JOHN ADAMS TO JAMES WARREN
PASSY, Decr. 2, 1778
MY DEAR SIR, — Last Night, I recd. your Letter of Octr. 7th by a Special Messenger from M. De Sartine, who writes me that he knows not how where nor by whom it arrived. I mention this that it may Serve as an Answer in some Measure to the Complaint in your Letter, that neither you nor my other Friends have heard from me. I have wrote very often, to you and them but there is Strange Management with Letters and most that We write are sunk in the Sea.
I sincerely grieve for my Country in the News that you are not of either House. But it is some Comfort to me to think that I shall be soon a private Farmer, as well as you, and both pursueing our Experiments in Husbandry. The longer I live and the more I see of public Men, the more I wish to be a private one. Modesty is a Virtue, that can never thrive, in public. Modest Merit! is there such a Thing remaining in public Life? It is now become a
Maxim with some, who are even Men of Merit, that the World esteems a Man in Proportion as he esteems himself, and are generally disposed to allow him, to be what he pretends to be. Accordingly, I am often astonished at the Boldness with which Persons make their Pretensions, a Man must be his own Trumpeter, he must write or dictate Paragraphs of Praise in the News Papers, he must dress, have a Retinue, and Equipage, he must ostentatiously publish to the World his own Writings with his Name, and must write even some Panegyrics upon them, he must get his Picture drawn, his Statue made, and must hire all the Artists in his Turn, to set about Works to spread his Name make the Mob stare and gape, and perpetuate his Fame. I would undertake, if I could bring my Feelings to bear it, to become one of the most trumpeted, admired, courted, worship'd Idols in the whole World in four or five Years. I have learned the whole Art, I am a perfect Master of it. I learnd a great deal of it from Hutchinson and the Tories, and have learned more of it since from Whigs and Tories both, in America and Europe. if you will learn the Art I will teach you.
I have not yet begun to practice this. there is one Practice more which I forget. He must get his Brothers, Cousins, Sons and other Relations into Place about him and must teach them to practice all the same Arts both for them selves and him. He must never do any Thing for any Body who is not his Friend, or in other Words his Tool.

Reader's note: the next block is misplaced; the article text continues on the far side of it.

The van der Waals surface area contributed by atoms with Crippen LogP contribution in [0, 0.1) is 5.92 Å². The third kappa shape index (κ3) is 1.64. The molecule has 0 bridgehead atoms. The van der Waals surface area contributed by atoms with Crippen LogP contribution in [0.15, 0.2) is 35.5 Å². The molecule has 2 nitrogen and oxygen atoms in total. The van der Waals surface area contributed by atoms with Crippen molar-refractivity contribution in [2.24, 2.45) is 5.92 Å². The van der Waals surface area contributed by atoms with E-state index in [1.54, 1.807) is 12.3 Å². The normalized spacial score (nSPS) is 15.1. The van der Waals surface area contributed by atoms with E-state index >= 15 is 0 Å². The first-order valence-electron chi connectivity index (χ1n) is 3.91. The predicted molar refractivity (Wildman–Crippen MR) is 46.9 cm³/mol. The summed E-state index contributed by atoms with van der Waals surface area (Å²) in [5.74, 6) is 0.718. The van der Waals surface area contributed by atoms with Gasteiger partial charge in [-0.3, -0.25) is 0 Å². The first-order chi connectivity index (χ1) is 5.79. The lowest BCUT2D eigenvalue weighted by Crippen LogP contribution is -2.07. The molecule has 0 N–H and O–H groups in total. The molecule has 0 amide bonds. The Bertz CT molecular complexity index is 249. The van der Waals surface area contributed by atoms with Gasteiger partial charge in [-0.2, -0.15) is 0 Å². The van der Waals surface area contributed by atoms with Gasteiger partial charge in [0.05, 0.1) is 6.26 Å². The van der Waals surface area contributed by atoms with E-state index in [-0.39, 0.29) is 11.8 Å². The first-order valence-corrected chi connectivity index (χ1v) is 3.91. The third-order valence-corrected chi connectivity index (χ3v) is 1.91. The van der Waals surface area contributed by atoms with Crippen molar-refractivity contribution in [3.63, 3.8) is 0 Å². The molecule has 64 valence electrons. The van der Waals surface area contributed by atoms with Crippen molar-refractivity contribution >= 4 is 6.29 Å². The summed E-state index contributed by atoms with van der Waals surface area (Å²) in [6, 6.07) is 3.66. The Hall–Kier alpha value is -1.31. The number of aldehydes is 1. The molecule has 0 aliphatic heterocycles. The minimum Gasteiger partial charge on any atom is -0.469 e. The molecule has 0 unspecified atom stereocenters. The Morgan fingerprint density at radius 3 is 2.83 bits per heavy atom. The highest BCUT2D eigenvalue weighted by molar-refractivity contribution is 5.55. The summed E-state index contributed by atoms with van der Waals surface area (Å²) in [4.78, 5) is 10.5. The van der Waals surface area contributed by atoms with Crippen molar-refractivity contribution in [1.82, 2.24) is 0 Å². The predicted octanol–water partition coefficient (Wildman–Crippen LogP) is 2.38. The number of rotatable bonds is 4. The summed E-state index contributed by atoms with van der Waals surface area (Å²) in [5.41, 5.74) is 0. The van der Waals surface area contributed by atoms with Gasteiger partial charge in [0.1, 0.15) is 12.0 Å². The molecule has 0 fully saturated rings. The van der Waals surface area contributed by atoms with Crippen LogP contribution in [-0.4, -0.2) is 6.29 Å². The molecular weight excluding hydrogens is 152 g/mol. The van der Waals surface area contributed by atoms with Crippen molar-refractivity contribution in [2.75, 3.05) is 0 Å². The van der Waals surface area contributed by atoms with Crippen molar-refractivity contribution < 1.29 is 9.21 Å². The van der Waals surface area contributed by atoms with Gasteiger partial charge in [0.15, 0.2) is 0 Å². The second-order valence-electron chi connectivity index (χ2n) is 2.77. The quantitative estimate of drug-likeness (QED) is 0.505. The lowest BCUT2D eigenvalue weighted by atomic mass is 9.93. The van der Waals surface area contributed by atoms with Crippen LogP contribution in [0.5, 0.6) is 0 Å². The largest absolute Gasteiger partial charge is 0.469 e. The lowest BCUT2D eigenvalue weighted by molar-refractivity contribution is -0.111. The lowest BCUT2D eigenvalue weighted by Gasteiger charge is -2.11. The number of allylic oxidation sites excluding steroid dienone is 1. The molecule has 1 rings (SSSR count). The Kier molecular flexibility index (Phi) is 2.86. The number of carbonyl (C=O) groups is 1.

What I am going to say, will be thought by many to be practicing upon some of the above Rules. You and I have had an ugly Modesty about Us, which has despoyld Us of almost all our Importance. We have taken even Pains to conceal our Names, We have delighted in the shade, We have made few Friends, no Tools, and what is worse when the Cause of Truth, Justice, and Liberty have demanded it We have even Sacrificed Those who called themselves our Friends and have made Enemies.
No Man ever made a great Fortune in the World, by pursuing these Maxims. We therefore do not expect it, and for my own Part I declare, that the Moment, I can get into Life perfectly private, will be the happiest of my Life.
The little Art and the less Ambition with which I see the World full disgusts and shocks me more and more. And I will abandon it to its Course, the Moment I can do it with Honour and Conscience.
Remember me, Sir, in the most respectfull Manner to your good Lady, whose Manners, Virtues, Genius, and Spirit will render her immortal, notwithstanding the general Depravity. I am, her and her and your Friend,
Barnett val It's
JOHN ADAMS TO JAMES WARREN
MY DEAR SIR, - On the twenty first of May, I wrote you a very long letter upon the subject of foreign affairs in general, and particularly in this Country: on the twenty eighth of July, I wrote you another very lengthy letter, on the seventh of August I wrote you again, in answer to yours of 21 June, on the 27 of November I wrote you again. I hope some of these letters have reached you, but so many vessells have been taken that I fear some have miscarried.
I wish I could unbosom myself to you, without Reserve, concerning the state of our affairs here. But you know the Danger. The two Passions, of Ambition and Avarice, which have been the Bane of Liberty, and the great Curse of human kind in all ages and countries, are not without their Influence upon our affairs here. But I fancy the last of the two, has done the most Mischief. Where the Carcas is, there the Crows will assemble, and you and I have had too much Experience of the Greediness, with which the Continental Treasury has been aimed at by many, to expect that the Coffers of the American Banker here, would not make some Mens Mouths water. This appetite for the Bankers Treasures I take to have been the source of most of the Altercations and Dissentions that have happened here. Your old Friend1 I take to be a Man of Honour and Integrity, yet to be very frank he cannot
I Arthur Lee.